Pedro Rocha, Ph.D.
Unit on Genome Structure and Regulation
Eukaryotic cells need to deal with the biophysical constrains of packaging 2 meters of DNA inside a tiny nucleus (2 -10 microns) and retain the ability to access both its coding and non-coding elements to precisely orchestrate gene expression programs. Research over the past decade has started to elucidate the mechanisms through which DNA condensation and organization in the nucleus are achieved. These suggest that these processes are tightly controlled and are themselves critical components of gene regulation. Our long-term goal is understand how these processes occur in vivo and how their regulation dictates cell identity and cell fate decisions in mammals. To do so, our research program combines the robustness of mouse genome editing and genetics with cutting-edge sequencing-based genomic techniques such as ATAC-seq, ChIP-seq and Hi-C, as well as live imaging approaches. We believe the early mouse embryo is an ideal model system to ask how nuclear architecture is regulated in the context of an organism and how it impacts cell behavior and identity:
First, fertilization is the ultimate reprograming experiment where two highly differentiated cells (oocyte and sperm) fuse to form a zygote with totipotent potential. This involves a massive rearrangement of epigenetic modifications both at the level of the DNA and of the histones, and the activity of several transcriptional regulators. Our studies aim to understand how 3D chromatin structures are established during this period, and how this impacts future developmental decisions. Second, following fertilization and within a few cell divisions, the first cell-lineages are established and different gene-expression programs put in action. In mammals this results in the formation of the blastocyst, a structure that contains three different cell types, each with a defined differentiation potential. The trophectoderm will be responsible for forming the placenta, the primitive endoderm will lead to the yolk sac and the epiblast will give rise to all remaining embryonic tissues. We will build on decades of lineage-fate experiments and precisely characterized signaling pathways known to regulate early mouse development to understand the contribution of nuclear organization to gene regulation during these early cell fate decisions.
Finally, we are interested in understanding not only how DNA organization impacts cell behavior, and ultimately animal development and health but also the mechanisms through which DNA folding itself is established and regulated, and which proteins are involved in these processes. To broadly ask these questions, we will employ a number of high-throughput technologies we have established in the lab in combination with genome-wide CRISPR screens. Ultimately, candidates identified this way will be fully characterized in vivo to stringently determine their impact in gene regulation during mammalian development.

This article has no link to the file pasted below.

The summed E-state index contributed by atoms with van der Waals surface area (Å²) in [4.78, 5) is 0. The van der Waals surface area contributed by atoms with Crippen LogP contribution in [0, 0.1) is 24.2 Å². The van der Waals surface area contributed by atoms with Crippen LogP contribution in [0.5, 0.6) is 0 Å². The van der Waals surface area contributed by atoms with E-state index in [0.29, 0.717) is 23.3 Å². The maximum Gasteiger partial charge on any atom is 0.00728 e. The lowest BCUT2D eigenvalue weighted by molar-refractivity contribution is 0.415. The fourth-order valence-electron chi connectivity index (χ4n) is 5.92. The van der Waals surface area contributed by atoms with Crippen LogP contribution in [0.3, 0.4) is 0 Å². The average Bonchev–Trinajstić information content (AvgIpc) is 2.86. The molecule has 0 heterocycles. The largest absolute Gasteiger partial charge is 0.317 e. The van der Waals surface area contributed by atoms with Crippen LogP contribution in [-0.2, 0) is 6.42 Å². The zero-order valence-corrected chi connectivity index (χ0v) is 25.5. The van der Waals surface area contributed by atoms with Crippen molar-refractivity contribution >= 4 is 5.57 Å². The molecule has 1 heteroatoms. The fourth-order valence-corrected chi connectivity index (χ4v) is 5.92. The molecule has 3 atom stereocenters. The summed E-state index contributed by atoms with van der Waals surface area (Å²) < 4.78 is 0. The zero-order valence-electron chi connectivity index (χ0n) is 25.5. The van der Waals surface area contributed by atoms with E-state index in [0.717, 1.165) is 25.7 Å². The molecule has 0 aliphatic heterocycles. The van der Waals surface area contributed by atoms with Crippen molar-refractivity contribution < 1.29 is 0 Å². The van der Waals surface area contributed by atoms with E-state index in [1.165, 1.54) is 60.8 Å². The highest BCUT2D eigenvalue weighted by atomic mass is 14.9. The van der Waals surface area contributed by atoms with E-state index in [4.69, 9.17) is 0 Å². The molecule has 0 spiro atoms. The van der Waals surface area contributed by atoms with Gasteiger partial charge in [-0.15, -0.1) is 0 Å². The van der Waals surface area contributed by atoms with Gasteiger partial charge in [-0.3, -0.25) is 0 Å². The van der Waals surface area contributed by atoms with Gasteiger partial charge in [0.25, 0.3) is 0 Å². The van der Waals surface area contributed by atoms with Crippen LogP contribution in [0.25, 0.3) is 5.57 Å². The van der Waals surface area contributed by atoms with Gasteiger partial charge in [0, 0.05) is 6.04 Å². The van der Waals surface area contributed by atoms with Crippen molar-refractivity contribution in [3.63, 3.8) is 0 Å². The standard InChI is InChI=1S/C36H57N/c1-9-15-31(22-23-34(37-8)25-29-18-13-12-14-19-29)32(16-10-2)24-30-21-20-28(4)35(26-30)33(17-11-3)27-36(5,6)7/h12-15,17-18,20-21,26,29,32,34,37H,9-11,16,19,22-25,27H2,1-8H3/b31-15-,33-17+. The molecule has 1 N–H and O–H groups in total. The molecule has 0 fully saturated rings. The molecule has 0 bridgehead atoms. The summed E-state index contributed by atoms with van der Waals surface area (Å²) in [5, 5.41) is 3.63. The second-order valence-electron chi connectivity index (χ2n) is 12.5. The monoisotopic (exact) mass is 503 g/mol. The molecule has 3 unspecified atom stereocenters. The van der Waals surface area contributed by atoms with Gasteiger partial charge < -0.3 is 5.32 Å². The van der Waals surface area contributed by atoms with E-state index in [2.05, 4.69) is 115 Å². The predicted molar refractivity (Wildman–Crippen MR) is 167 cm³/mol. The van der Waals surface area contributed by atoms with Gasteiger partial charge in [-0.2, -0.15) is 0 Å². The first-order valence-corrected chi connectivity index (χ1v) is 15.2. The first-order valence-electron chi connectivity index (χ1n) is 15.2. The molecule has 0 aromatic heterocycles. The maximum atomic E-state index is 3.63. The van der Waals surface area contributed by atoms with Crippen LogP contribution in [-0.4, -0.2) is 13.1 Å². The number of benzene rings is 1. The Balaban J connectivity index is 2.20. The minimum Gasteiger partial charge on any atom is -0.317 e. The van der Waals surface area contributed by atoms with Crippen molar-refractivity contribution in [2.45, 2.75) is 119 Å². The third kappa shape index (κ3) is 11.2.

My graduate studies at the Max-Planck Institute for Molecular Genetics focused on gene regulation and the role of transcriptional co-regulators during mouse development . I devoted my postdoctoral training at NYU to explore the multiple ways in which nuclear organization and chromosomal interactions are important for regulation of cellular processes in development and disease. In the Skok lab I studied the process of Class Switch Recombination in B cells and showed that DNA interactions are important to orchestrate this recombinatorial event and avoid translocations that can lead to lymphomas. I also developed techniques that were lacking in the field such as a CRISPR/dCas9-based system for live visualization of multiple loci in different colors and contributed to the development of computational pipelines for analyses of DNA interactions. Now at the NIH, our lab is interested in understanding cell lineage differentiation, gene regulation and how non-coding DNA elements and the 3D architecture of chromosomes contribute to these processes during development and disease. We are also fascinated with early-mammalian development as a system to decipher how cells make lineage decisions and how gene regulatory networks are established.
Oksuz O, Narendra V, Lee CH, Descostes N, LeRoy G, Raviram R, Blumenberg L, Karch K, Rocha PP, Garcia BA, Skok JA, Reinberg D. Capturing the Onset of PRC2-Mediated Repressive Domain Formation. Mol Cell. 2018;70(6):1149-1162.e5.
Related Scientific Focus Areas
Genetics and Genomics
Molecular Biology and Biochemistry
This page was last updated on March 19th, 2019